Is It Accessible?: Ensuring Accessibility in Higher Education During a Global Pandemic

Is It Accessible?: Ensuring Accessibility in Higher Education During a Global Pandemic

Michael John Kutnak (Queens University of Charlotte, USA)
DOI: 10.4018/978-1-7998-6557-5.ch020
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This chapter discusses the role of accessibility in higher education institutions during the COVID-19 global pandemic. Under the law, administrators in higher education are obligated to provide accessible programs and services to students. They are also required to provide accessible work environments for employees. Administrators also have other incentives for doing so, such as building a sense of community. As a result of the shift to hybrid and or totally virtual delivery models of instruction, institutional administrators need a research-based methodology to assess their programs and services for accessibility consideration. This chapter provides higher education administrators with such a methodology. It also makes recommendations for creating return to campus plans, including how universal design can be implemented as part of the plan.
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Accessibility in the United States

In the United States, one in four, or approximately 61 million people have some form of disability (Okoro et al., 2018). As a result, there are a lot of students with disabilities entering our K-12 and collegiate educational systems (Leyser et al., 2001; Kutnak & Janosik, 2014; Kutnak & Janosik 2018: Kutnak & Sullivan, in press; Palombi, 2000). This population has a significant impact on our educational systems (Leyser et al., 2001; Kutnak & Janosik, 2014; Kutnak & Janosik 2018: Kutnak & Sullivan, in press; Palombi, 2000).

The population of students with disabilities has continuously increased for the past 30 years (Leyser et al., 2001; Palombi, 2000; United States Department of Education, National Center for Educational Statistics [NCES], 2020). From academic year 2011–12 up to academic year 2018–19, the number of students with disabilities in public K-12 schools rose to 14% of the total population attending, or approximately 7 million students. (NCES, 2020; Schaffer, 2020). As of 2019, students with disabilities in higher education composed 19.4% of the total undergraduate population and 11.9% of the postbaccalaureate population (NCES, 2019). According to the National Student Clearinghouse Research Center (2020), 17.9 million students attended higher education institutions in some form in 2019, meaning 3.5 million college students had some form of disability. This student population has grown since the initial passage of the Rehabilitation Act of 1973 and experts project this trajectory will continue for the foreseeable future (Kutnak & Janosik, 2014, Kutnak & Janosik, 2018; Rothstein, 1993; Rothstein, 2003; Schaffer, 2020).

Students with disabilities are in our classrooms, libraries, dining halls, and residential facilities whether or not individual disabilities visibly present themselves (Kutnak 2015; Kutnak & Janosik, 2018; Kutnak & Sullivan, in press). Administrators must ensure that institutional programs and services are accessible to this population of students. This obligation is so important, the federal government has enacted a series of laws to ensure students with disabilities can access educational programs and services across the United States. Under the law, students with disabilities have a right to access our educational programs and services (Kutnak & Janosik, 2014, Kutnak & Janosik, 2018; Palombi, 2000; Rothstein, 1993; Rothstein, 2003; Schaffer, 2020). As a result, it is important to understand federal legislation related to students with disabilities and school systems.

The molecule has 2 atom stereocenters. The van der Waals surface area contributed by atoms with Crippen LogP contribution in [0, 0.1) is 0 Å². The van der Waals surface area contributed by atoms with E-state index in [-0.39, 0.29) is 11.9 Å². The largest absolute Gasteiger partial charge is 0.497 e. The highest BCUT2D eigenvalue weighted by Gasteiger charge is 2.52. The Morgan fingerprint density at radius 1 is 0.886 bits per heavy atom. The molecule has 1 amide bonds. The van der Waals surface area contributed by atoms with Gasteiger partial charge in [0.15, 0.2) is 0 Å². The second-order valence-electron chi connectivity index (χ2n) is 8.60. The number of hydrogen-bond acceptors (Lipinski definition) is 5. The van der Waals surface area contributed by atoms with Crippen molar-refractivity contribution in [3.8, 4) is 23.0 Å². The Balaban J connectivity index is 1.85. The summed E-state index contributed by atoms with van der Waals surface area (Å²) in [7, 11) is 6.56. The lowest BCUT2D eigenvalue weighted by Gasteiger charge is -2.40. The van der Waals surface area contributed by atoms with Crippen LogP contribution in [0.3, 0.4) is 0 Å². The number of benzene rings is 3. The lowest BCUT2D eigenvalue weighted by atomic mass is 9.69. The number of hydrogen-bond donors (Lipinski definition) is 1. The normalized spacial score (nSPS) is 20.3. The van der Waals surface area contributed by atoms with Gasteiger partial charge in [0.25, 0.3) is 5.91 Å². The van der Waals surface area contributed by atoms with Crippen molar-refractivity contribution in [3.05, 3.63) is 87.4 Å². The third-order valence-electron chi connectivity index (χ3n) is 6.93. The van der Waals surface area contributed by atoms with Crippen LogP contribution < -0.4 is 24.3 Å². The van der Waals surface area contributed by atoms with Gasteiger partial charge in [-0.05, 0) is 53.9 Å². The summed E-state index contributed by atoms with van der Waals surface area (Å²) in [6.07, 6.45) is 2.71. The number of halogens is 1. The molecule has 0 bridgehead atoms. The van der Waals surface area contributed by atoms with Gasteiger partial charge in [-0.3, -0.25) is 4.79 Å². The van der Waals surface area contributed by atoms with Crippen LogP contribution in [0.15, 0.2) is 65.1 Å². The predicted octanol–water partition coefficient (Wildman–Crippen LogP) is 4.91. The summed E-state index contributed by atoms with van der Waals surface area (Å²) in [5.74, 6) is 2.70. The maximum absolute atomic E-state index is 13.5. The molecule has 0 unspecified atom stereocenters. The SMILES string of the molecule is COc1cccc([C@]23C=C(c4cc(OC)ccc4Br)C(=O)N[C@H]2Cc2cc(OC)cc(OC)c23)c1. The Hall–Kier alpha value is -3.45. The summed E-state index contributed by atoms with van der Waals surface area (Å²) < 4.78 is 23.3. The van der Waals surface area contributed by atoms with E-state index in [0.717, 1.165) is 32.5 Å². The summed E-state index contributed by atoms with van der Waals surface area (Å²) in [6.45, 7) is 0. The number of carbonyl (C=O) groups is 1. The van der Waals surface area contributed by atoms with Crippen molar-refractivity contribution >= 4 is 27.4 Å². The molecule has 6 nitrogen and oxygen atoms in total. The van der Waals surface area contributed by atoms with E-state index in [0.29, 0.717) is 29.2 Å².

Key Terms in this Chapter

Major Life Activity: Activities consisting of, but not limited to caring for oneself, performing manual tasks, seeing, hearing, eating, sleeping, walking, standing, sitting, reaching, lifting, bending, speaking, breathing, learning, reading, concentrating, thinking, communicating, interacting with others, and working.

Accessibility: Capable of being reached; capable of being read with comprehension; easily obtained; easy to get along with or talk to.

Universal Design: A method of design for physical objects and environments that centers the end user in the design process in an attempt to create products or engineer environments that are accessible to the widest possible audience.

Physical Access: The ability of an individual to successfully navigate a physical space and accomplish whatever task that person intended to accomplish within that space.

Programmatic Access: The accessibility of the goods, programs, and services provided by an institution, business, or agency.

Individual With a Disability: Any person with a physical or mental impairment that limits one or more major life activity.

Disability Services: The offices, administrators, faculty, and staff members specifically tasked by policy at a higher education institution to administer the applications of Title I, II, and III of the Americans with Disabilities Act Amendments Act of 2008 and the Rehabilitation Act of 1978 to students, faculty, and staff.

Universal Design for Learning: A framework to improve and optimize teaching and learning for all people regardless of ability status.

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